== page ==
Sometimes it’s hard to think positively when struggling to get pregnant. But in this post, Elyse Ash (Founder of Fruitful Fertility) counts her infertility blessings.
By Elyse Ash
Too often I get stuck in the really heavy, really sad parts of infertility. And hell, who can blame me? Infertility is a giant messy monster…a ball of your biggest fears rolled up into a blob that follows you everywhere. Kind of like your shadow, only it’s constantly reminding you that you have no control over your life. Awesome!
But it hasn’t *all* been bad. The dramatic part of me tends to shrug off the positives since they sometimes feel so minuscule compared to the magnitude of the pain. But they’re there. And they’re real. And as much as I hate admitting it, they’re just as big a part of this journey as the pain/fear/anxiety/hopelessness.
So here are eight good parts of struggling with fertility:
1. You’ve really thought about parenthood and are just about as ready and prepared for it as a person can possibly be: You didn’t wake up one morning vomiting and think “Oh, gosh. Am I pregnant? I can’t be pregnant! I’m not ready to be pregnant.” Nope. You’re ready. You’ve been ready. You already have the parenting books you want on your Amazon wish list. You already know what school your hypothetical kid will attend. You’re ready for this parenting thing: spit up and blow outs? BRING IT ON.
2. You really want this: You’ve weighed the pros and cons and decided that even though this journey is hard, it will be worth it. Despite all the invasive tests and the massive medical bills and the complete lack of guarantees that you want to be a parent. You want it more than anything.
3. You’ve had time: Sometimes I ask myself if I’d change anything in my life based on this unforeseen roadblock. Would we have started trying a few years earlier? And you know what? No. The time Brad and I had has been invaluable to our marriage. The freedom we’ve had to explore the world and travel -- I wouldn’t take any of it back. The parties and celebrations and splurges? No. We needed that time. We needed those moments. They’re part of what will make us kickass, worldly parents one day.
"We needed those moments. They’re part of what will make us kickass, worldly parents one day."
4. You meet the strongest, most amazing women on this journey: I am blessed to have really great friends… but my fertility friends? They are warriors. Hilarious, empathetic, unwavering in their optimism. These women are my people. My tribe. The ones I text when I get my period early or have questions about some medical test. They teach me how strong we are all capable of being and how we are never alone. Never. Not even once.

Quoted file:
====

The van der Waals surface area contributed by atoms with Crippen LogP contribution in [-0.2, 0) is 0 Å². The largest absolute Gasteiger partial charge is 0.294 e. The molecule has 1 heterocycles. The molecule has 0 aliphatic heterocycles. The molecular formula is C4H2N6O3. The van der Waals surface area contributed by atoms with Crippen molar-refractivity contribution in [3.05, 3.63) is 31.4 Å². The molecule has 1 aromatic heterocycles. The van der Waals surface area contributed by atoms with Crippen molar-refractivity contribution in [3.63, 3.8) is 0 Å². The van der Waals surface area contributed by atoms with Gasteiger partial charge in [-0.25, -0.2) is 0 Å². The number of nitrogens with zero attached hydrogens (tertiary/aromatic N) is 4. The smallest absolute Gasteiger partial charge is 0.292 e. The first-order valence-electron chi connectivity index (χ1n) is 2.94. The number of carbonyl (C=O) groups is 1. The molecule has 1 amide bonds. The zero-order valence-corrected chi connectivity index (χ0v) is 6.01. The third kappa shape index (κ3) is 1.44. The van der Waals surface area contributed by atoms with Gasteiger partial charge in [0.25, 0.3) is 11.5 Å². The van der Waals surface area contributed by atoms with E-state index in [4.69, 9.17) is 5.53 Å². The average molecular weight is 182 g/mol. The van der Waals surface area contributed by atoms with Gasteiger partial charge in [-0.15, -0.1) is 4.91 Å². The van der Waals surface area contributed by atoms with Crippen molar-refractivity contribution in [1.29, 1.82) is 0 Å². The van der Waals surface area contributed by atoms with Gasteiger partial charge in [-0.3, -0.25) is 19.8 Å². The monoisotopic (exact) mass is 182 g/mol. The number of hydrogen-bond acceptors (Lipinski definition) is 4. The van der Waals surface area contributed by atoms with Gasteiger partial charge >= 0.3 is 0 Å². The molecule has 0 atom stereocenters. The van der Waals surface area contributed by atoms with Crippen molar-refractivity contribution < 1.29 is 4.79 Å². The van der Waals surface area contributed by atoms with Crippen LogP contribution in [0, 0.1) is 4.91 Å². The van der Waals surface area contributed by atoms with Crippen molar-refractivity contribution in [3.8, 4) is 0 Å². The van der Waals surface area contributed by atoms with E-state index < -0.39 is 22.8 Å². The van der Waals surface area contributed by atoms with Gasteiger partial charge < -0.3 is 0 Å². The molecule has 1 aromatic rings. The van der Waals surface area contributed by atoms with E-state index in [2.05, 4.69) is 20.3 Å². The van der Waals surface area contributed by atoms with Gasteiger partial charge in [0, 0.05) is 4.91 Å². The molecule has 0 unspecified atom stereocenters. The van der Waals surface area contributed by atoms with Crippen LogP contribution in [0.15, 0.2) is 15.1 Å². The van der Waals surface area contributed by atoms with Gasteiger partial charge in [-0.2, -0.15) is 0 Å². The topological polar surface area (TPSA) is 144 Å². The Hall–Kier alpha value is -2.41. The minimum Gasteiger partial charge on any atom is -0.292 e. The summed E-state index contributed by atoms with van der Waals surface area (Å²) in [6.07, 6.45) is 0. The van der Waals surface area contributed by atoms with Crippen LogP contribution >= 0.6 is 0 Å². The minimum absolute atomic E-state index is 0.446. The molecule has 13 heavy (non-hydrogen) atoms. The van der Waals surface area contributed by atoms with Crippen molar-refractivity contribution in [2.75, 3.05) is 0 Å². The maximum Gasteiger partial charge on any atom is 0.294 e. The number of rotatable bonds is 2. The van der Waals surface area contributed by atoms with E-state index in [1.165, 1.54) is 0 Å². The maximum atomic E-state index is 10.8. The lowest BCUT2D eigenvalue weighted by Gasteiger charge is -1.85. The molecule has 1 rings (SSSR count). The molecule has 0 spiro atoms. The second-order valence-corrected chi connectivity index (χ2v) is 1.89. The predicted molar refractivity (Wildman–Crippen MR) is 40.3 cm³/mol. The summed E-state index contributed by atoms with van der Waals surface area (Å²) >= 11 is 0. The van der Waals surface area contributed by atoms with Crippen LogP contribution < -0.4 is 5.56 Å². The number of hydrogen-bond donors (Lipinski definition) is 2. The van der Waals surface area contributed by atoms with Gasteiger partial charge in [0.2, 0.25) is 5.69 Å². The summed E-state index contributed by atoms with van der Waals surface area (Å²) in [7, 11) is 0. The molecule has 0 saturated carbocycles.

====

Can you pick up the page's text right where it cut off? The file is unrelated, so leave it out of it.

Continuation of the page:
5. You’re getting really good at this empathy thing: If I weren’t going through this fertility struggle, no way would I understand how hard and painful this is for people. No way would I think twice about having a baby shower or posting sonograms on social media. Everyone else does it! But now that I am on the other side I see that every baby shower invite, every onesie, every maternity photo session is a trigger. A big, glaring, obvious trigger for the people out there who struggle. I will never, ever, ever voluntarily make someone feel the way I’ve felt throughout this journey.
6. You know who your true friends are: I’ve lost friends throughout this journey. I’ve lost respect for some people. Having a friend like me is hard. You can very rarely say the right thing. There are a lot of awkward emotional outbursts at inappropriate moments. So it becomes very apparent very quickly who your real friends are. Who will stand by you and support you and who will flee and opt out. It weeds out the shitty, self-absorbed people, and for that I am grateful.
7. It makes you more humble: This is perhaps my greatest lesson and my greatest gift in this journey. I grew up in a solidly middle class family with lots of hugs and trophies and “You can do whatever you want!”’s. I never thought or considered that whole “life is unfair” lesson because it never applied to me. There was a simple equation: if you try hard and work hard, you can get whatever you want – the varsity softball team, all A’s, that killer internship, etc. And life reinforced that belief of mine. Until now. Now I see how naive and simplistic I was. How immature and damaging this thinking is. Life *is* unfair. People *are* trying their hardest. We’re all in this together and tragedy doesn’t read resumes.
"We’re all in this together and tragedy doesn’t read resumes."
8. It makes you stop and be grateful for all the blessings you already have: It’s really easy to feel self-righteous about this fertility stuff. I can get very martyr-y about it very quickly… a part of me that I truly dislike. But this fertility stuff has also made me see that I already have a rich, beautiful life. I already have a loving, funny, supportive, present partner who is there for me. I already have a beautiful and safe home that we purchased together. I already have amazing friends and family, a fulfilling career, a snuggly cat, and a backyard that’s perfect for wine drinking and late summer talks. What else can I possibly want? A child, of course. But if this is it? B and me on the porch swing drinking wine and laughing? That’s nothing to get martyr-y about. Not in the slightest.